Prior to completing the reading for this chapter, I was more apt to believe that someone who should be considered intelligent had a greater knowledge of a wide array of subjects and how to relate them to one another conceptually, as well as being able to identify practical applications for this information. I didn’t really consider any sort of physical activity to be a component of intelligence and instead would have categorized it as athleticism, and I would have said skill in art and music was part of creativity. After reading the textbook, I would say that I’ve widened my view of what intelligence encompasses to include these things and others. The book defines intelligence as “the capacity to understand the world, think with rationality, and use resources effectively when faced with challenges.” This has much broader applications than those I came up with on my own, and I found Gardner’s eight intelligences to be especially insightful. For example, I’ve always exhibited relatively high linguistic and interpersonal intelligence when compared with others my age, but and overall lacking in spatial and bodily-kinesthetic intelligence. I think what stuck out to me about his work was that it included a lot of aspects you traditionally wouldn’t think to include in intelligence tests meant to measure IQ. If I had to formulate my own definition of intelligence, it would probably be relatively similar to the one the book gave because that was somewhat of a more polished version of what I had wanted to originally convey. That said, I think the current intelligence tests would only be a moderate indication of an individual’s intelligence because they fail to assess all spheres of it and predominantly focus on learning through reading and listening in regards to predicted success in an academic environment as opposed to skills that can be applied to all areas of life.

Shereef’s answer:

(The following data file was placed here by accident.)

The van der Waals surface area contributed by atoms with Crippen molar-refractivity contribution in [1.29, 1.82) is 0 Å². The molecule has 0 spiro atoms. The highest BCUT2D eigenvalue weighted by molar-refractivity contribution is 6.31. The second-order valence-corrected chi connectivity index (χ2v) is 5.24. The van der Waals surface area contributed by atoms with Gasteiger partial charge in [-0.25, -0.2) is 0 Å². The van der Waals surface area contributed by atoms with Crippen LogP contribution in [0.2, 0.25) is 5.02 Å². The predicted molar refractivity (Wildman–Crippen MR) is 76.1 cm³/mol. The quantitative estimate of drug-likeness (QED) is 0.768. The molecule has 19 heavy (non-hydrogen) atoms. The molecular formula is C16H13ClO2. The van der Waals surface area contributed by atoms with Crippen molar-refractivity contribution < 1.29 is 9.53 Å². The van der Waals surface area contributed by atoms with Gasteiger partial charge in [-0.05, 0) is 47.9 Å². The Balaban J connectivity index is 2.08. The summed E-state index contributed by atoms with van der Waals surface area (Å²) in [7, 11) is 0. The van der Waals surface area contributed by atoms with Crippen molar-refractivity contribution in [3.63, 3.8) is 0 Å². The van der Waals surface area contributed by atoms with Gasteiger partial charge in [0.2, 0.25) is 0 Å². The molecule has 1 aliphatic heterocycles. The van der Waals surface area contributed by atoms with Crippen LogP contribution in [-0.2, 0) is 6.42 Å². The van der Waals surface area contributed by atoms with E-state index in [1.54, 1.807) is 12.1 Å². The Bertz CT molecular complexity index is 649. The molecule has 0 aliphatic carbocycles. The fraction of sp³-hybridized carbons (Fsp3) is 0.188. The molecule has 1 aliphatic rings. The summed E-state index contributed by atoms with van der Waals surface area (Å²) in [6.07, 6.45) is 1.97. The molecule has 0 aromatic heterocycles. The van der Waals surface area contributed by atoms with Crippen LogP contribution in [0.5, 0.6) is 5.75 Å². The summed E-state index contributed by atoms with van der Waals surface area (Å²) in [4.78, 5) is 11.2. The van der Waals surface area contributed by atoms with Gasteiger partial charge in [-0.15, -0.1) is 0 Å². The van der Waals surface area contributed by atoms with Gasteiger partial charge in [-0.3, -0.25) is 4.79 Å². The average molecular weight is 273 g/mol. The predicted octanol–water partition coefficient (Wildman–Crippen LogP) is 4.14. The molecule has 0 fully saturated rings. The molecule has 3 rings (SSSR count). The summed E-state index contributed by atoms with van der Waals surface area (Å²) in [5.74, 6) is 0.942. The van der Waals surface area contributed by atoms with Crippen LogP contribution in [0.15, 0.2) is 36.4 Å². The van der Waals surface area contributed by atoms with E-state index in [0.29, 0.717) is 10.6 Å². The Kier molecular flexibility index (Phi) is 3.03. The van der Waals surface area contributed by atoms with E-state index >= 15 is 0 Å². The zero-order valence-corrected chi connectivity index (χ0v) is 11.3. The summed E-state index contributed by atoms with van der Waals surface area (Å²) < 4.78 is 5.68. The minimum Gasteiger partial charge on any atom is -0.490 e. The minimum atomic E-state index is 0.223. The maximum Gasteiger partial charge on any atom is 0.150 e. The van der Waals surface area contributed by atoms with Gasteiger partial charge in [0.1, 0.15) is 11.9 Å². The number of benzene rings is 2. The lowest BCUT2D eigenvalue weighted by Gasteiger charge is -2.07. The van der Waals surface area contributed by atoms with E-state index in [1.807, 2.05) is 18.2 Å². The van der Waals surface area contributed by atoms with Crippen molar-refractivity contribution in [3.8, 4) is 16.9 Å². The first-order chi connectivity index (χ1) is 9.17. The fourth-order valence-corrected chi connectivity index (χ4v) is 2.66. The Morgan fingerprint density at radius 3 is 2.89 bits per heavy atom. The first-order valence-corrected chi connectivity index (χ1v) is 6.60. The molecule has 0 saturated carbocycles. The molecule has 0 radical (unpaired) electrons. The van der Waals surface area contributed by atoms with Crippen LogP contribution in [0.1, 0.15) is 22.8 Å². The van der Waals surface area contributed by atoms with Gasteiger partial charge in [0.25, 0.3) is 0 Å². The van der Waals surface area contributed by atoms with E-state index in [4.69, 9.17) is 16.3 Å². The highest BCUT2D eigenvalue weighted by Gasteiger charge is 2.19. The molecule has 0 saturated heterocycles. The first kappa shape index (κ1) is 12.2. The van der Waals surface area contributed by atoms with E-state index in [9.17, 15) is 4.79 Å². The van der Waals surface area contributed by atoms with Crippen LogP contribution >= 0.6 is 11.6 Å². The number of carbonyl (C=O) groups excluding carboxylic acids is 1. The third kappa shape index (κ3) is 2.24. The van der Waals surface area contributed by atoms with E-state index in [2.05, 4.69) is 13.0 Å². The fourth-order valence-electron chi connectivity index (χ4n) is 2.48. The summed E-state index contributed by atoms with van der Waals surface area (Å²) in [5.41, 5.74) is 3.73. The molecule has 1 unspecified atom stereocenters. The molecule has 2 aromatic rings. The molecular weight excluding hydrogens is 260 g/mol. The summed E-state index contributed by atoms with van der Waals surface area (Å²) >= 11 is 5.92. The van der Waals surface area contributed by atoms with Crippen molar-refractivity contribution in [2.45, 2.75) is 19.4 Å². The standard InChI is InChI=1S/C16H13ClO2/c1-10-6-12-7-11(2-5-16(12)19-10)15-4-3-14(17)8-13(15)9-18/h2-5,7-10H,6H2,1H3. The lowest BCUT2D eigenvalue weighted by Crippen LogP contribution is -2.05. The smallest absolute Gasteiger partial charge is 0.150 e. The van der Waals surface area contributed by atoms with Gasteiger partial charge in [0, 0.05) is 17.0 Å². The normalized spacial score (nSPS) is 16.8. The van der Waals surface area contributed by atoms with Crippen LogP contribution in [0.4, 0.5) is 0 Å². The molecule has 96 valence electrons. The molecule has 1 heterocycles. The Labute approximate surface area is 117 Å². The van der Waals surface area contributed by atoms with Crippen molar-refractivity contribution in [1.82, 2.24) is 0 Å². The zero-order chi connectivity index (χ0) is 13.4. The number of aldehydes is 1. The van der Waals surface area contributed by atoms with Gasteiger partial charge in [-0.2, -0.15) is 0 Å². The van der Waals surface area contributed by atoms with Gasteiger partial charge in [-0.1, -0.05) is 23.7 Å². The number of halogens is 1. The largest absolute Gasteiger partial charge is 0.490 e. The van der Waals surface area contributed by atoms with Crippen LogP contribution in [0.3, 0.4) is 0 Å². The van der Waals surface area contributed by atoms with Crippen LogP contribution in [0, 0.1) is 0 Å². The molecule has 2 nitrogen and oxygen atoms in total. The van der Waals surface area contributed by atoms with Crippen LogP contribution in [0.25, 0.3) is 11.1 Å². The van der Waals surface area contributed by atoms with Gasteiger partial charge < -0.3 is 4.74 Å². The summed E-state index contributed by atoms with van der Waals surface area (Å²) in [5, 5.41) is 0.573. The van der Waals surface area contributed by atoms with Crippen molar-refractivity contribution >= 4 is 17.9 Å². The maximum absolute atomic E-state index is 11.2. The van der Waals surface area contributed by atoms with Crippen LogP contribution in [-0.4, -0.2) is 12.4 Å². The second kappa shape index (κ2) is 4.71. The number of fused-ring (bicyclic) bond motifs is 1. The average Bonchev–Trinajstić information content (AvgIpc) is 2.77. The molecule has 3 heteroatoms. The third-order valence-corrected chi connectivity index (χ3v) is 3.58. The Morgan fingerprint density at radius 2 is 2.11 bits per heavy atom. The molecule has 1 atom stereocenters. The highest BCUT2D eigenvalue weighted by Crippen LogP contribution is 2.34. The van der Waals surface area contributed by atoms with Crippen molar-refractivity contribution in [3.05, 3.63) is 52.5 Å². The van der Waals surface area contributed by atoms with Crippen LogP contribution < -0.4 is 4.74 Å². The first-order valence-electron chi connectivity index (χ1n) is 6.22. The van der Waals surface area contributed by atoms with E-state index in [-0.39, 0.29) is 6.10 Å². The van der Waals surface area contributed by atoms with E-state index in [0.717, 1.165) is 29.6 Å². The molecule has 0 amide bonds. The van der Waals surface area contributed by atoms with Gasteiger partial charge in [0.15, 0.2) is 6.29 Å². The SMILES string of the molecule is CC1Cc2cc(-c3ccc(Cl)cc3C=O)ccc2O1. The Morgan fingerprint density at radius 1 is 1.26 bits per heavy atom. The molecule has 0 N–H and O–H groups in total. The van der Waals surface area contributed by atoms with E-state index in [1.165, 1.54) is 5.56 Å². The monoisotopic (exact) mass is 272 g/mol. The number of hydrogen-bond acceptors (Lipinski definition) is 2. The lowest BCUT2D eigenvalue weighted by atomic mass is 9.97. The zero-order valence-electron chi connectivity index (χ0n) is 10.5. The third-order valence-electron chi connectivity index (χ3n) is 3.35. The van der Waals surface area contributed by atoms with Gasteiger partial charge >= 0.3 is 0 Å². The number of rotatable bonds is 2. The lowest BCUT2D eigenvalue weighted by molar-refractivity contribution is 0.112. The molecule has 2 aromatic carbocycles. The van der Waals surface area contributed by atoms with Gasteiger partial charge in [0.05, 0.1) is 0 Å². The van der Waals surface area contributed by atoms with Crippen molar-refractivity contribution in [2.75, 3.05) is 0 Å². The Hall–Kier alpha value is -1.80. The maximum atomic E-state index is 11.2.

Before reading chapter 8, I thought of intelligence as the capacity to learn. But I never really grasped how broad this definition was, because in my mind I often used it to compare animals like dolphins and chimpanzees. In a way I still stick by my definition, but I think its important to incorporate an element of problem solving, which in a way could be considered a form of learning, or at the very least it is closely related to learning. I like this definition because I think it takes into account people’s potential in many fields, by this definition human babies are highly intelligent. Meanwhile, an adult may not be as adept at learning certain skills, but an accumulation of high leveled specific knowledge, would make them very intelligent in certain fields. In the same line, an athlete may be highly intelligent in regards to certain physical skills, and an artist would be very intelligent in their ability to learn skills in their field. Going off of that, I think many modern intelligence tests would fail to display the full capacity of a lot of people, due to a focus on the componential aspect of intelligence which factors in academic success. In general, I think it might be lucrative to look at intelligence more qualitatively than we do today, and test a wide range of skills and abilities. Rather than a single sum score, I’d like to see a page of data relating to the specific strengths and weaknesses of an individual.